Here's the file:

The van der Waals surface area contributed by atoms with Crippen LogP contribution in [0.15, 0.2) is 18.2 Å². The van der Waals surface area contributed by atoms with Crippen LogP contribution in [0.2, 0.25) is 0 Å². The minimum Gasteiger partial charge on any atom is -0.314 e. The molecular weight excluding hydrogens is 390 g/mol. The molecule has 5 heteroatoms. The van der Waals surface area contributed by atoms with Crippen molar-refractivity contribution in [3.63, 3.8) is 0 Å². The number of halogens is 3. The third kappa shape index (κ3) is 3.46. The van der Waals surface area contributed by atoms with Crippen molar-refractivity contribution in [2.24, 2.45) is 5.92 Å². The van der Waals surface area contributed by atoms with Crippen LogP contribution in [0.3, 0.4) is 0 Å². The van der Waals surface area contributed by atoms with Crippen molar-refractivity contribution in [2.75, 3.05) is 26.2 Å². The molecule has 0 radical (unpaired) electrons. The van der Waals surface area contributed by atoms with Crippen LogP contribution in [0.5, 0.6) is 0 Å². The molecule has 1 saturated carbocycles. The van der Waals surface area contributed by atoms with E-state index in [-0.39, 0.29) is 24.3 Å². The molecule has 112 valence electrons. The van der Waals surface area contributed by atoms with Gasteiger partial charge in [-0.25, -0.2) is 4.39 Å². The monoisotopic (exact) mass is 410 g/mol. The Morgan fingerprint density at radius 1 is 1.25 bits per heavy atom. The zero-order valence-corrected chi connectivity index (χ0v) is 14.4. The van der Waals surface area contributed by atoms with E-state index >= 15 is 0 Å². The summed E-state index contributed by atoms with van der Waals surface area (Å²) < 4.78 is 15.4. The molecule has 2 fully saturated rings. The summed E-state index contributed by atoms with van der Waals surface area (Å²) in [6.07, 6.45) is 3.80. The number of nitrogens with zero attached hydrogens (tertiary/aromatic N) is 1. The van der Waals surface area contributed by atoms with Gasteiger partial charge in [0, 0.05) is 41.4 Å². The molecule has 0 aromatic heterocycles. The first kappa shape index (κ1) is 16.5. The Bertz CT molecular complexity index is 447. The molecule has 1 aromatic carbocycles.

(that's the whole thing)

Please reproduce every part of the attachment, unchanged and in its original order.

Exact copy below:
The van der Waals surface area contributed by atoms with Crippen LogP contribution in [0.15, 0.2) is 18.2 Å². The van der Waals surface area contributed by atoms with Crippen LogP contribution in [0.2, 0.25) is 0 Å². The minimum Gasteiger partial charge on any atom is -0.314 e. The molecular weight excluding hydrogens is 390 g/mol. The molecule has 5 heteroatoms. The van der Waals surface area contributed by atoms with Crippen molar-refractivity contribution in [3.63, 3.8) is 0 Å². The number of halogens is 3. The third kappa shape index (κ3) is 3.46. The van der Waals surface area contributed by atoms with Crippen molar-refractivity contribution in [2.24, 2.45) is 5.92 Å². The van der Waals surface area contributed by atoms with Crippen LogP contribution in [0.3, 0.4) is 0 Å². The van der Waals surface area contributed by atoms with Crippen molar-refractivity contribution in [2.75, 3.05) is 26.2 Å². The molecule has 0 radical (unpaired) electrons. The van der Waals surface area contributed by atoms with Crippen LogP contribution in [0.5, 0.6) is 0 Å². The molecule has 1 saturated carbocycles. The van der Waals surface area contributed by atoms with E-state index in [-0.39, 0.29) is 24.3 Å². The molecule has 112 valence electrons. The van der Waals surface area contributed by atoms with Gasteiger partial charge in [-0.25, -0.2) is 4.39 Å². The monoisotopic (exact) mass is 410 g/mol. The Morgan fingerprint density at radius 1 is 1.25 bits per heavy atom. The zero-order valence-corrected chi connectivity index (χ0v) is 14.4. The van der Waals surface area contributed by atoms with E-state index >= 15 is 0 Å². The summed E-state index contributed by atoms with van der Waals surface area (Å²) < 4.78 is 15.4. The molecule has 2 fully saturated rings. The summed E-state index contributed by atoms with van der Waals surface area (Å²) in [6.07, 6.45) is 3.80. The number of nitrogens with zero attached hydrogens (tertiary/aromatic N) is 1. The van der Waals surface area contributed by atoms with Gasteiger partial charge in [0, 0.05) is 41.4 Å². The molecule has 0 aromatic heterocycles. The first kappa shape index (κ1) is 16.5. The Bertz CT molecular complexity index is 447. The molecule has 1 aromatic carbocycles.